A young lawyer from Maine, Sumner I. Kimball was appointed as the chief of the Treasury Department's Revenue Marine Division in 1871. He had joined the Treasury Department as a clerk 10 years earlier and had proven his abilities as a manager. Using his hard-earned political know-how, and a good dose of Yankee common sense, Kimball proceeded to completely overhaul the Revenue Marine and the hodge-podge system of lifesaving stations along the nation's coast that were also under the control of the Revenue Marine Division. His impact on both organizations would prove to be immeasurable.
After the Civil War, the Revenue Marine, and the executive branch agencies generally, came under intense Congressional scrutiny. Economy was the name of the game during this time and expenditures were scrutinized across the board. Hence, Kimball decided to order the construction of new cutters not with iron hulls, which entailed considerable expense, but with proven wood hulls. The total number of petty officers and enlisted men was substantially cut and their pay reduced. Kimball also carried out a vigorous "housecleaning" of incompetent Revenue Marine officers and saw to it that discipline was tightened. A special object of his censure was the use of cutters as personal yachts by local Custom officials, a wide-spread abuse during that time. Kimball also put into effect a merit system to determine promotions. He also made one other great contribution to the quality of the Revenue Marine by establishing, in 1877, a School of Instruction, to train young officers. From this move developed today's Coast Guard Academy, which still trains the majority of the Coast Guard's career officers. But his greatest impact came with his work with what would become the U.S. Life-Saving Service.
Since 1848 Congress had been funding strictly volunteer stations, paying for the station and its equipment but relying on the local community to provide unpaid crews when needed. Kimball drew up regulations that set standards for personnel performance, physical standards and station routines. He convinced a parsimonious Congress to increase the funding of the Service to provide for full-time, paid crews, led under the direction of an appointed keeper. New stations were constructed around the coast and were equipped with the finest lifesaving equipment available. In 1878, this growing network of stations was organized as a separate agency of the Treasury Department and was named the U.S. Life-Saving Service. Kimball was chosen as the General Superintendent of the new service. He served in that capacity during the entire existence of the Life-Saving Service until it was merged with the Revenue Cutter Service in 1915 to form the new U.S. Coast Guard.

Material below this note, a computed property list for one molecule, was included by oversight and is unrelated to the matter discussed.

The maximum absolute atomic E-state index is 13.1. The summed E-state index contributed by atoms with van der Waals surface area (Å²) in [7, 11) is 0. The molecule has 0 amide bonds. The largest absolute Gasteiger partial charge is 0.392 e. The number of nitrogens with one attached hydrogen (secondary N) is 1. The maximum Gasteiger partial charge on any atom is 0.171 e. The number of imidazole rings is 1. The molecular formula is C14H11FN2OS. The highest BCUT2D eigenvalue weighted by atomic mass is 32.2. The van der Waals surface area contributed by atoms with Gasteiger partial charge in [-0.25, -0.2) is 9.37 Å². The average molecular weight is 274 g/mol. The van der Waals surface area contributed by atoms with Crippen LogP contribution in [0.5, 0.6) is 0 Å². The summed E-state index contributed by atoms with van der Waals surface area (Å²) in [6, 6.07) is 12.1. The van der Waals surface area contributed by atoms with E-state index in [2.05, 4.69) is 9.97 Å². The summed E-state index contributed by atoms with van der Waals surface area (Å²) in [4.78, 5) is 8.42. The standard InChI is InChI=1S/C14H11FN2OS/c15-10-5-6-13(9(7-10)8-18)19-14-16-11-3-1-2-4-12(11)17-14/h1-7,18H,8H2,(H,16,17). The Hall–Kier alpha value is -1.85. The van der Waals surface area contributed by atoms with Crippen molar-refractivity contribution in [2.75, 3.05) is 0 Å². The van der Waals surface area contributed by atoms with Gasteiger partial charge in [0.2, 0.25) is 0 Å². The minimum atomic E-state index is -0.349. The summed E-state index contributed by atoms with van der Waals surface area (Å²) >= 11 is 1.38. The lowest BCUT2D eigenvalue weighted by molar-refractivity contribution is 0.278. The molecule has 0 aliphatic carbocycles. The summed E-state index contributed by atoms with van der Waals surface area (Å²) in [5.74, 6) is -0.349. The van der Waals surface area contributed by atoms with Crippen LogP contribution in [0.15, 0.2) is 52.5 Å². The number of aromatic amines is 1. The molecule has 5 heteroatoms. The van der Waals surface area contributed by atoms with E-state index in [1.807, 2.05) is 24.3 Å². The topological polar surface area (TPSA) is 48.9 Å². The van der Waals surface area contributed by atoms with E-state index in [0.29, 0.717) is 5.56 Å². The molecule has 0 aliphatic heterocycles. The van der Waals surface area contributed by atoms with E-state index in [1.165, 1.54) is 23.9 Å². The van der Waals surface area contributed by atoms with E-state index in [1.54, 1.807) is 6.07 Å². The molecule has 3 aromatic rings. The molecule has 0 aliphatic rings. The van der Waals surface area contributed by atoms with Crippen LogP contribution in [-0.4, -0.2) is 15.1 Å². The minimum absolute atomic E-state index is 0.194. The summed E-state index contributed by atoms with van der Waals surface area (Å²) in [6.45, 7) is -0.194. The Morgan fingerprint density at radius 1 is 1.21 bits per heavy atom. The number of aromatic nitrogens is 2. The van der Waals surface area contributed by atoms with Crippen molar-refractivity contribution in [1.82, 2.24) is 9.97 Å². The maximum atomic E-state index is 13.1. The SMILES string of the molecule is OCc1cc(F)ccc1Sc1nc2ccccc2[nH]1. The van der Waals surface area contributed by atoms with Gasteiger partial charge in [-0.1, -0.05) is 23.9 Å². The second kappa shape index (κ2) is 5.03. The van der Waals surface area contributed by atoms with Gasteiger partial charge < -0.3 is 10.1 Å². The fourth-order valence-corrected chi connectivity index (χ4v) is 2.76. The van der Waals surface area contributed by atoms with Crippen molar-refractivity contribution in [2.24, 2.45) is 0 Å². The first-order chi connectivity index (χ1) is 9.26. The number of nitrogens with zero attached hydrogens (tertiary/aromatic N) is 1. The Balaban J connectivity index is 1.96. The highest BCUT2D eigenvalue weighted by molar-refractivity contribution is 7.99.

Dr. Dennis Noble, a historian of the U.S. Life-Saving Service, wrote of Kimball: "Kimball was unquestionably the driving force behind the United States' possessing a first-class lifesaving organization. Much of the present-day Coast Guard's highly regarded reputation as a humanitarian organization is the result of his organizational skills and management abilities. May of the routines that he established, such as constant drills with rescue equipment, are just as important today as they were more than a century ago. In the final analysis Kimball was the ultimate bureaucrat: he knew how to work within the federal government. Kimball himself never actively sought the limelight, but he realized that the exploits of his lifesavers were dramatic and could help sway politicians who controlled lifesavers were dramatic and could help sway politicians who controlled the purse strings. Hiring William D. O'Connor, a professional author, to write the [Life-Saving Service's] annual reports shows Kimball's genius at what we would now call public relations. The regulations he passed over the years were designed not only to improve the service, but to remove the crew members from reproach. Kimball realized that to create a professional service, and one that was in large part located in small communities, his crews would have to be above petty politics and be seen as a service to the community and the nation. Apparently Kimball lived his life along the same lines. No taint of scandal ever touched him, and his life-style made him as anonymous as the faceless clerks that served in Washington, D.C. Kimball died in that city in 1923, with very little notice." [Dennis Noble, That Others Might Live: The U.S. Life-Saving Service, 1878-1915 (Annapolis, MD: Naval Institute Press, 1994, p. 155].